Years ago, I remember reading a quote from someone, I think it was G.K. Chesterton. The gist of it was that the best proof for guardian angels is the fact that any children ever live long enough to become adults. I know I laughed at the time while reading that, but during our trip from Ohio, US to Magadan, RU, I had reason to agree wholeheartedly. I think it applies to the continuation of life for adults too, though. This was especially seen during the stretch from Vienna, Austria to when we arrived in the Magadan airport and were finally met by the hearty welcome of the Alaskan priest who would be our host for the next two months.
When we were leaving our time of retreat and intense preparation in Austria, we learned that the Russian translator who we were supposed to meet in the Moscow Airport after our flight from Vienna to Moscow would not be able to meet us. So plans had changed. Okay, God. That’s cool. How bad could it be? Fr. Michael had emailed us that he was trying to find someone else to meet us, but to start praying for an angel. As an American, I’m sure he was remembering the difficulties of navigating the Russian airports before he was fluent in Russian. Luckily for us, most of us had never had to do that, and in our blissful ignorance told ourselves that it would be fine. Many of us had flown all over Europe by ourselves. Looking back though, the Moscow airport had definite potential to be pretty bad without a translator.
At the time though, I remember walking onto the plane leaving Vienna with a bounce in my step, excited that our mission to Russia was actually about to enter the country that Our Lady had been calling us to for awhile now. I was fresh, I was excited, I was ready to love the whole world with the heart of Christ.
I just didn’t think I’d have an opportunity before I even sat down.
I was looking at the top of the seats, reading the numbers of the aisles, and I finally got to mine. My instant feeling was one of disappointment and slight bitterness to the innocent middle aged lady already in the row. She inhabited my prized seat -the window seat- and I was slightly jealous that she’d have the first view of Russia. So I sat down next to her and smiled so she wouldn’t imagine the ridiculous thought that I was envious of her seat.
That initial smile at a stranger turned into a three hour long conversation that lasted from Vienna to Moscow. My friend had difficulty with the landing transition and some fear of flying in general that she had expressed to me in the course of our conversation. When I could see that she was not quite enjoying the air rollercoasters as we were nearing the Moscow airport, I slipped my travel crucifix that I carry with me into her hands. She was overwhelmingly grateful when we landed, and wanted to meet the rest of the team and pray with us. She also wanted to show me her own crucifix that she had in her bag. I had gathered that she was Orthodox, and was excited to have her meet the team.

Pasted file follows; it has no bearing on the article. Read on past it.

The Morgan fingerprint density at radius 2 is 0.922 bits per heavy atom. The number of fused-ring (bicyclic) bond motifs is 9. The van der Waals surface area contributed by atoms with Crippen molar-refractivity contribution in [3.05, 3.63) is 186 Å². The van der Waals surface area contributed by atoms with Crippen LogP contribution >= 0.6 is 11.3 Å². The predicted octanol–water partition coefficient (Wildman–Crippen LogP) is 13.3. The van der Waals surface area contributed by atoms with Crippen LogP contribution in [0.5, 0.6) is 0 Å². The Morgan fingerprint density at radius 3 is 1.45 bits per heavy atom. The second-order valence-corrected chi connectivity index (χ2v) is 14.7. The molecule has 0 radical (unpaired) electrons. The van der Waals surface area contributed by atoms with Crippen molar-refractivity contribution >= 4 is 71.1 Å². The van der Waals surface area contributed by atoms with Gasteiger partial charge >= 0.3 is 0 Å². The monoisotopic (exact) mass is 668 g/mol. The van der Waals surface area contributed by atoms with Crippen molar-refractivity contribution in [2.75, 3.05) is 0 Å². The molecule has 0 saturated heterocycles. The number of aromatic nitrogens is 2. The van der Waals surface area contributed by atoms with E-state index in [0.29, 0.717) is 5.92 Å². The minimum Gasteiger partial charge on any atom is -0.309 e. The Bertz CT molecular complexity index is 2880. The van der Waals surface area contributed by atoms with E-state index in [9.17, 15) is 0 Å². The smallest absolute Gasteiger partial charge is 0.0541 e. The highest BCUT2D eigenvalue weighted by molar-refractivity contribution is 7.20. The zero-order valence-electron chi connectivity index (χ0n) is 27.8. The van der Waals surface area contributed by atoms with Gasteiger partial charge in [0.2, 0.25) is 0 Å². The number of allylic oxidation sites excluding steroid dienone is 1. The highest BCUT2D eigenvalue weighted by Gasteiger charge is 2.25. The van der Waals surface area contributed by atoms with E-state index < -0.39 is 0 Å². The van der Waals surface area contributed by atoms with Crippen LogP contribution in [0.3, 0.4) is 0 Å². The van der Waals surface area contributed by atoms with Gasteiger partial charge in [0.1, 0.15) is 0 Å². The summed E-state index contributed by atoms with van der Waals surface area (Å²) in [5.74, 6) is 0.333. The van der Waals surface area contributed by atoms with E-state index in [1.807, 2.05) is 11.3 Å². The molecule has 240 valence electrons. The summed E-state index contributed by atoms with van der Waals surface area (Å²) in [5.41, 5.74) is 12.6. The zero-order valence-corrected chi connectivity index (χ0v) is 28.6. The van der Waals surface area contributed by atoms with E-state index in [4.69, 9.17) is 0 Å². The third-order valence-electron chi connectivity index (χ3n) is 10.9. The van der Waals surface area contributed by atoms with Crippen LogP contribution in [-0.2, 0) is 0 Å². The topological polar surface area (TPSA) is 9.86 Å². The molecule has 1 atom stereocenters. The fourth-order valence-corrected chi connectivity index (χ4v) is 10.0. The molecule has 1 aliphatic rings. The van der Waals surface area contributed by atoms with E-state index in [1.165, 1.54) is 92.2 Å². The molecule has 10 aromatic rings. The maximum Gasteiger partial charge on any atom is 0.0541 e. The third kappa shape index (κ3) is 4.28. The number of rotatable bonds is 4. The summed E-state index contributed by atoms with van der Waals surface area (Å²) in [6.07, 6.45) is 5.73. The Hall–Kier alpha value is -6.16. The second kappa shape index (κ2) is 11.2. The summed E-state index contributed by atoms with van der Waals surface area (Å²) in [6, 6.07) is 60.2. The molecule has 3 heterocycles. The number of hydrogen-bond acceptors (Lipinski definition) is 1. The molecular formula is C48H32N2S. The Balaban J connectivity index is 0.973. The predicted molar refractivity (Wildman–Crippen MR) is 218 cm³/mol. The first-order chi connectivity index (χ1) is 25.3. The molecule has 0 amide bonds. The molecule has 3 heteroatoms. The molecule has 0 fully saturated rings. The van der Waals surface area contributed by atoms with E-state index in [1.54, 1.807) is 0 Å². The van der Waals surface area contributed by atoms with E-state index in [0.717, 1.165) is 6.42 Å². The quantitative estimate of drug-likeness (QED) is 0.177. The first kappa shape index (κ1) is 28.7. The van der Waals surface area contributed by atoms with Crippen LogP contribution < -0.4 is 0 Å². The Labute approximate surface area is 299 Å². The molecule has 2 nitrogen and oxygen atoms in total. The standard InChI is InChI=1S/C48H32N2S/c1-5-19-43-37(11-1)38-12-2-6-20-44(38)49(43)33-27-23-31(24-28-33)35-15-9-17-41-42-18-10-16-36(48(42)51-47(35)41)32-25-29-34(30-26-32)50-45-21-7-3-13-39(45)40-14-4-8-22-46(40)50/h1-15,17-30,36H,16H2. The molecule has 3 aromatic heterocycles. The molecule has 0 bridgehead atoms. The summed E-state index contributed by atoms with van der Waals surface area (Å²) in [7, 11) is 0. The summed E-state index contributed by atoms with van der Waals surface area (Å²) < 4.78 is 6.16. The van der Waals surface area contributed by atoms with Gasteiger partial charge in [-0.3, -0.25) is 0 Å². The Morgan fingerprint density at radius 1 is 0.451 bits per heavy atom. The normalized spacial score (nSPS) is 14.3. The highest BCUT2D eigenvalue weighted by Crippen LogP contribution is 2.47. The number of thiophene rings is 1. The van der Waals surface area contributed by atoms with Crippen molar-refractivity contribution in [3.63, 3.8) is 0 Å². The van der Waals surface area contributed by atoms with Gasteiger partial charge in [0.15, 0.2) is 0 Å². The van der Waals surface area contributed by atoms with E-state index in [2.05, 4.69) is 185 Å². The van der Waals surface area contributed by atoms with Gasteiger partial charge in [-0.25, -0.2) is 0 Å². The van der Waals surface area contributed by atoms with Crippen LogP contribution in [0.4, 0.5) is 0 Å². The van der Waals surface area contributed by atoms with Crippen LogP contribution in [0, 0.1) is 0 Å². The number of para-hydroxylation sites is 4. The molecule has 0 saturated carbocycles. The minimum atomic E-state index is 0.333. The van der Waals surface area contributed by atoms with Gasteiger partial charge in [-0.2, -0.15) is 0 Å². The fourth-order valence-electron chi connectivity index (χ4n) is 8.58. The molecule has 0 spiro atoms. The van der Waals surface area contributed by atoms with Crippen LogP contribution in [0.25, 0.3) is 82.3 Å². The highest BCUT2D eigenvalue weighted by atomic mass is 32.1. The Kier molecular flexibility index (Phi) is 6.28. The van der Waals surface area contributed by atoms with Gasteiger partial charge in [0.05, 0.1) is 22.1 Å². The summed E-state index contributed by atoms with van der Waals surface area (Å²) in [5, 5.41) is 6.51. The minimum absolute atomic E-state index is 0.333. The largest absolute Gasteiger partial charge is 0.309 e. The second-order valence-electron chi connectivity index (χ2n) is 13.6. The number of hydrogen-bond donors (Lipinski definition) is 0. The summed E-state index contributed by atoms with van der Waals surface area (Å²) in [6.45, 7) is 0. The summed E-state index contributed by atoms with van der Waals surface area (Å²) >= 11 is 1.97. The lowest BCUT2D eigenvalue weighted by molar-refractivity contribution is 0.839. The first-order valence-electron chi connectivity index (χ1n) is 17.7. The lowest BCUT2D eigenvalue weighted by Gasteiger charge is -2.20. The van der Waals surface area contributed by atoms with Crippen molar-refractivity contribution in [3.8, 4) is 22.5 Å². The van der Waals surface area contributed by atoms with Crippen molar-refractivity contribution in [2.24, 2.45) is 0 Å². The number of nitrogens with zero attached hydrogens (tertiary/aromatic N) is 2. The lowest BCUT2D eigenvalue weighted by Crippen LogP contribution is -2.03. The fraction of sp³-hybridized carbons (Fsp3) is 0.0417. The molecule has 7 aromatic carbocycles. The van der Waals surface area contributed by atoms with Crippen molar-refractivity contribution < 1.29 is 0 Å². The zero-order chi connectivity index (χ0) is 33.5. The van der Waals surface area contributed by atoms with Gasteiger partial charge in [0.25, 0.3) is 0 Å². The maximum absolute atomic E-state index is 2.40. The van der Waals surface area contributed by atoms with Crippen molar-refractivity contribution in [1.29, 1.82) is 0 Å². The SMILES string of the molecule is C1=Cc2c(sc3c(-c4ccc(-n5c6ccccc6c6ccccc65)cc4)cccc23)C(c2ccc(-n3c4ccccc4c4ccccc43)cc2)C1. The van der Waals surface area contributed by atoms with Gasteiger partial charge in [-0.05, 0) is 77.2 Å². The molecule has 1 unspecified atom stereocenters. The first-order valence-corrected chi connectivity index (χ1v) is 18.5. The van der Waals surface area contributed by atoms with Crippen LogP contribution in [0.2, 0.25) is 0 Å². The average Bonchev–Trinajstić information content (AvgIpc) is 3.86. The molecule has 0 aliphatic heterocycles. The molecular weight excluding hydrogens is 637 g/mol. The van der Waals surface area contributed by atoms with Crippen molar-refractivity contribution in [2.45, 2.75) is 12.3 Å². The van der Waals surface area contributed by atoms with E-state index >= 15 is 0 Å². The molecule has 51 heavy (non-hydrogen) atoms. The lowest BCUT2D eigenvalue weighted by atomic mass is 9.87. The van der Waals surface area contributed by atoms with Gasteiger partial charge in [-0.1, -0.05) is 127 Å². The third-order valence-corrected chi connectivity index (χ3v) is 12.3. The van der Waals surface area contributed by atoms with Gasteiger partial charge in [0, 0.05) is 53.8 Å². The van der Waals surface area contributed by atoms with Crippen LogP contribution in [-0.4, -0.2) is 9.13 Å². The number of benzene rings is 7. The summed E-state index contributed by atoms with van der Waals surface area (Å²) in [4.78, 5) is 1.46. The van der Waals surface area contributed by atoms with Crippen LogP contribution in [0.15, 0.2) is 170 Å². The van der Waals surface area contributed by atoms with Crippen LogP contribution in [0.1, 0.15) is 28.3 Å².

This lady who I hadn’t even wanted to be kind to turned out to be a lifesaver in the Moscow airport. We all met, had lunch together, prayed together, and explained what we had come to Russia for. She was very curious, and surprised at how young we all were to be traveling by ourselves. I think it was then that she decided to take us all under her wing. We explained that we were supposed to have met a translator here, but that it just hadn’t worked out. She then decided to take a later bus to complete her journey to her parents in the country outside of Moscow, a trip that would take her several more hours that day. Instead, she stayed to make sure that we got through the check-in and customs in the Moscow airport. I’m sure now that God sent her to us. From her help translating the Russian menu in the lunch cafeteria to her arguing with the luggage counter to make sure that our bags went to the right place and talking in Russian to the Customs, she was invaluable. Russians tend to respect one of their own a lot more than they will trust a foreigner.
This lady was truly our guardian angel during our trip across Russia, and I thank God that I had the opportunity to come face to face with the love of Our Lord in her. God’s love living in us necessitates action. She showed me that at the beginning of mission in a very real way that I hope I can imitate throughout these next few weeks.
May God hold you all close to His Sacred and Eucharistic Heart,
Melody and all the Russia Mission Team